Beautiful truth revealed in a pile of stones
Here is the history of Christchurch. Here's the fantasy that smug Victorians sought to impose on this island in the South Pacific.
Poetry, said Auden, makes nothing happen. The same is true of newspaper columns. I know so. For I’ve written several thousand of them and they’ve had much the same influence on the world as clearing my throat has – and the gentleman at the back saying that’s how they read may sit down.
This week, however, I happened to go into town and saw a sight that made me wonder whether, perhaps, just for once ... but let me begin at that ever-popular location, the beginning.
After the earthquakes of 2011, the centre of Christchurch was cordoned off. Because I could no longer go there I lost interest in what happened there and to the debate about how to rebuild it I contributed nothing. When the authorities asked for submissions and suggestions, I neither submitted nor suggested.
In my apathy I chose to take no part in the political life of the city, and thus became what the Ancient Greeks called an idiot.
So, though it may seem to me, from my recent wander though the rebuild, that the new city centre will be substantially uglier than the old one, I am in no position to criticise. And though it may seem to me that every developer has hired the same architectural firm, to wit Messrs Bland, Korprut, Krohm and Glasse, I am in no position to criticise. And though it may seem to me that the rebuild lacks a single bold idea for the people to grasp and cleave to, I am in no position to criticise. And though it may further seem to me that having been given a chance to create something startling, fresh and distinctive, Christchurch is now in the process of failing to take that chance, well, I am still in no position to criticise.
But then I turned on to Worcester St, looked up and and saw a sight that made my heart sing like a lark. It was the cathedral.
Now, my record of being rude about religious organisations is, I believe, unblemished. Be they cults or established faiths (the difference between the two being merely size of income) I have criticised them explicitly and implicitly for failing to acknowledge the obvious reality of things.
How any of them persist post-Darwin I have no idea. And yet, that said, I am about to praise the authorities of the Anglican Church to the non-existent heavens.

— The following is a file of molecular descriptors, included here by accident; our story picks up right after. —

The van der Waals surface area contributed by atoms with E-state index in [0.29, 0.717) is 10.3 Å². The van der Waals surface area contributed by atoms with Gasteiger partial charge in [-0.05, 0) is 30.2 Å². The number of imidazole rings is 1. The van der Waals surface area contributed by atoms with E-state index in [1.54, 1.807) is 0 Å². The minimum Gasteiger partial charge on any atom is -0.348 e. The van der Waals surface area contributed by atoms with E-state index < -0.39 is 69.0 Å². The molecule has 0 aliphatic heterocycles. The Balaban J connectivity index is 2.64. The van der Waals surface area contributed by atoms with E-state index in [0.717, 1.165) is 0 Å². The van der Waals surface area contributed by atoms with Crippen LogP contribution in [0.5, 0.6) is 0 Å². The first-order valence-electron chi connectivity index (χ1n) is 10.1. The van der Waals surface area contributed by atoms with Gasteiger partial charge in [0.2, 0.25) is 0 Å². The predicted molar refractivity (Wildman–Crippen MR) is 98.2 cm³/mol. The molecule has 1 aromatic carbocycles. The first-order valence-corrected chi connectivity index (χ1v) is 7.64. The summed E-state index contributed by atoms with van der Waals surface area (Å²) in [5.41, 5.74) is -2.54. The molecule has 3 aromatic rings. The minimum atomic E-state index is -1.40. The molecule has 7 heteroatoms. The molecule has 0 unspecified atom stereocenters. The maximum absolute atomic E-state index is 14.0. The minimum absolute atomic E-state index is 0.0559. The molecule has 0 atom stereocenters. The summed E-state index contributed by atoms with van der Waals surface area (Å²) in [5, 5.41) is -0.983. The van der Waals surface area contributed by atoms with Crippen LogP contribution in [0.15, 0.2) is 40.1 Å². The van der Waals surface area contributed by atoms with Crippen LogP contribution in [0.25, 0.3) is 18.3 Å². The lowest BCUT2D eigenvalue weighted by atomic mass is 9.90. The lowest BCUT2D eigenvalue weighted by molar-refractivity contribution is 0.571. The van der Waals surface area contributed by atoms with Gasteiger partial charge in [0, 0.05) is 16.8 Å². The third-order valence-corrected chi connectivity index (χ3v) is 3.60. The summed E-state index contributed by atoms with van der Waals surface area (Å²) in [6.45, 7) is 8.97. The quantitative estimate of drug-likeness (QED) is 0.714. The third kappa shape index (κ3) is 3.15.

Regular readers may recall that I wrote a column in early 2012 suggesting that the ruined cathedral be left exactly as it was for future generations to gawp at. There could be no better quake memorial, I said.
Now I have no way of telling whether the Anglican bigwigs read my column, but that is precisely what they’ve done. They threw a fence around the ruin and let it be. The result is already spectacular. After only seven years the cathedral has become as evocative as a Mayan ruin in the jungle. It is eerie. It is beautiful. It is touching and it is telling.
One end of the building is open to the world. Rubble is heaped in what was once the nave. Weeds have colonised the stonework. And amid the rafters pigeons sit contentedly and coo to each other in quiet possession of a space that once rang with hymns and prayers. You would have to be dead of heart and mind not to look at it and think.
Here is the history of Christchurch. Here’s the fantasy that smug Victorians sought to impose on this island in the South Pacific. The fantasy was classbound and church-centred, and its nub was this cathedral, built in stone in imitation of elsewhere.
That stone was its undoing. Had it been of native timbers it would have swayed and stood, but it was as unbending as Victorian morality. It cracked and fell. And in falling it became a metaphor for the faith that had erected it. Today we are a secular society.
And here too is the greater scientific truth expressed. In place of god we have tectonic plates. Like god they can bring ruin. But unlike him they don’t play favourites.
We’re not the chosen species, the favoured mammal of him upstairs. In the face of geological forces we stand on the skin of the earth as vulnerable and insignificant as every other creature.
So much truth in a heap of stone. All I can do is repeat what I said in 2012. Let’s leave it as it is. (Oh and please, yes, of course I’m aware of the Anglicans’ real reasons for doing nothing. But can a man not entertain a brief and harmless fantasy that he made something happen?)
Rubble is heaped in what was once the interior of the cathedral. ‘‘It is eerie. It is beautiful. It is touching and it is telling.’’